The Republicans just lost their sanest contender.
  1. Jeb Bush’s presidential campaign sputtered to a halt last week.
    Despite a fiery speech and an endorsement from his brother George, it became clear Jeb was finished.
  2. Some supporters still expressed their support for Jeb, yet the undertone of pity couldn’t be ignored.
    A prime target of Donald Trump’s ire, Bush had been publicly ridiculed throughout the campaign.
  3. Even diehard Bush-backers questioned his fortitude.
    As one man asked, “I loved your brother. Can you be in that category? … Can you be a sumbitch?”
  4. Jeb’s refusal to lower himself to the level of his competitors may have cost him the nomination.
    After Marco Rubio secured the endorsement of popular Gov. Nikki Haley of South Carolina, Bush quietly suspended his campaign.
  5. It was a notably understated exit, considering the howling madness of the Republican race thus far.
    Yet even during the fiercest infighting, Jeb had won admirers for his patience and humanity.
  6. One British journalist even interrupted a Bush rally to tell the candidate about the impression he’d made:
    “My job as a columnist is to follow these rallies. I haven’t heard any other candidate give a long period in their speech to talking about people with learning disabilities, to talk about people at the bottom of the pack. And whatever happens to your campaign, sir, that heart you should be really proud of.”
  7. Unlike other Republican candidates, Jeb was wary of fear-mongering and inflammatory rhetoric.
    Said Bush, “It’s not strong to denigrate people. It’s a sign of weakness.”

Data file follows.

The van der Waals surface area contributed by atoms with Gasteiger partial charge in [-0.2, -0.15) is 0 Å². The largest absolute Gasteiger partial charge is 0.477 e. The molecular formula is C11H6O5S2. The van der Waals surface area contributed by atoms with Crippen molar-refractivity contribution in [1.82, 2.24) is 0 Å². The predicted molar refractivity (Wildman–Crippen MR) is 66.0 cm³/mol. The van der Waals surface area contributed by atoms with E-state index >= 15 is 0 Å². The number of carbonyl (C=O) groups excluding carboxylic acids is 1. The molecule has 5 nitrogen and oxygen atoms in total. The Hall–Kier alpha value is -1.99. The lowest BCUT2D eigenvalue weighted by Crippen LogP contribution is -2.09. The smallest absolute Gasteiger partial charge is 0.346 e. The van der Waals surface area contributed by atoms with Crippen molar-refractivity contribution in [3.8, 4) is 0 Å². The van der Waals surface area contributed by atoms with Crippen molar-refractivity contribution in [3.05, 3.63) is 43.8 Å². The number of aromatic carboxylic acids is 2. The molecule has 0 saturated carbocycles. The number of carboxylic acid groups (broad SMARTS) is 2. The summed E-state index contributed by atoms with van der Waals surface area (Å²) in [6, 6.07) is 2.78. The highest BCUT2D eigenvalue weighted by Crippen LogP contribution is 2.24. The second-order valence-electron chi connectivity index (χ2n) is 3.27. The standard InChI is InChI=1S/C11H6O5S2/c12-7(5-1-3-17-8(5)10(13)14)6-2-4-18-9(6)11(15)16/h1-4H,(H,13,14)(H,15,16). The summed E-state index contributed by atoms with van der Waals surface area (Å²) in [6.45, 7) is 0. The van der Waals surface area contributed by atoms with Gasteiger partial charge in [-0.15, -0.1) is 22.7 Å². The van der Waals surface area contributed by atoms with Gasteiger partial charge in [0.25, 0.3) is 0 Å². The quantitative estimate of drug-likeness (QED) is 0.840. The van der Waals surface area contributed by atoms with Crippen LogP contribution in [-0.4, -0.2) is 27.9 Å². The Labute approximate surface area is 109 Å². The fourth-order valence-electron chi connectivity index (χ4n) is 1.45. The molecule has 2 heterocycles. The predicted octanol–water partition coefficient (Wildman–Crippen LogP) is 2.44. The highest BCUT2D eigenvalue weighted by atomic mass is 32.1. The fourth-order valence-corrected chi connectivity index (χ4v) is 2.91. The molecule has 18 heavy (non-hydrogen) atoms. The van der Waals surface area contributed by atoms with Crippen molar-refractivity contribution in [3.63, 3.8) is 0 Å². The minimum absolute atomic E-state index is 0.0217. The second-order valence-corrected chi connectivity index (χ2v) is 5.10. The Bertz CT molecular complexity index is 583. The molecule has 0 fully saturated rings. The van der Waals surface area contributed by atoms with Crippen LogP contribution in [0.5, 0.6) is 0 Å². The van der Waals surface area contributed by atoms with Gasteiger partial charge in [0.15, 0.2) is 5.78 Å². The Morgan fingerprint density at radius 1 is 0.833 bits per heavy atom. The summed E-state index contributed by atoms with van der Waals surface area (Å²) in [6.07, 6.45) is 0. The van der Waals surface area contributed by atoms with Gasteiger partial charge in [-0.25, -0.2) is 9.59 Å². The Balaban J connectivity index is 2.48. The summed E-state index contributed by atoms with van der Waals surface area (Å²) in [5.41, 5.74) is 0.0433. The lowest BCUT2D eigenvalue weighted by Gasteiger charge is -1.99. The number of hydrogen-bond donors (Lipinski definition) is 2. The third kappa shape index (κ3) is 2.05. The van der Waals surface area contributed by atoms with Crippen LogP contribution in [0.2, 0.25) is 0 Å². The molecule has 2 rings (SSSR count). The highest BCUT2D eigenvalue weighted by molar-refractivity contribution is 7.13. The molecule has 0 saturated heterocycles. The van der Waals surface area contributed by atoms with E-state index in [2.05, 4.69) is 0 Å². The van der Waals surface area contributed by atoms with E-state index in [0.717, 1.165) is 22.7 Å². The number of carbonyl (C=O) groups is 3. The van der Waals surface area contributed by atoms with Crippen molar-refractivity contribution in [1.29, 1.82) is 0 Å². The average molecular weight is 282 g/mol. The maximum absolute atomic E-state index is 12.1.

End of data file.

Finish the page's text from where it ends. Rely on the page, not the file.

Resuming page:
8. Still, Bush was tarred by the negative public image of his brother.
    The association is understandable but unfair, since the two men have radically different personalities and approaches.
  9. Even without the Bush family baggage, Jeb wasn’t cut out for success in this election.
    Voters are more enthusiastic for younger candidates with radical platforms and multicultural backgrounds.
  10. A non-confrontational introvert like Jeb was especially disadvantaged against a ruthless predator like Trump.
    Bush was unable to parry Trump’s attacks in the debates, and often looked uncomfortable.
  11. He was better suited to quiet, thoughtful discussions about policy details and specific complaints.
    One disabled veteran at a town hall meeting said, “I was so impressed, because you took out a pen and notebook and just listened for three hours.”
  12. Jeb’s meticulousness and compassion could have resonated with people, if they’d been willing to listen.
    His policy ideas were clearly defined in a 47-page pamphlet, he could fluently discuss student loan terminology, and he was passionate about education for children with developmental disabilities.
  13. Still, this wasn’t enough to seriously challenge for the Republican presidential nomination.
    His inept politicking and unpopular brother made him a long shot.
  14. But there’s a difference between being a bad candidate and a bad person.
  15. And Jeb Bush is not a bad person.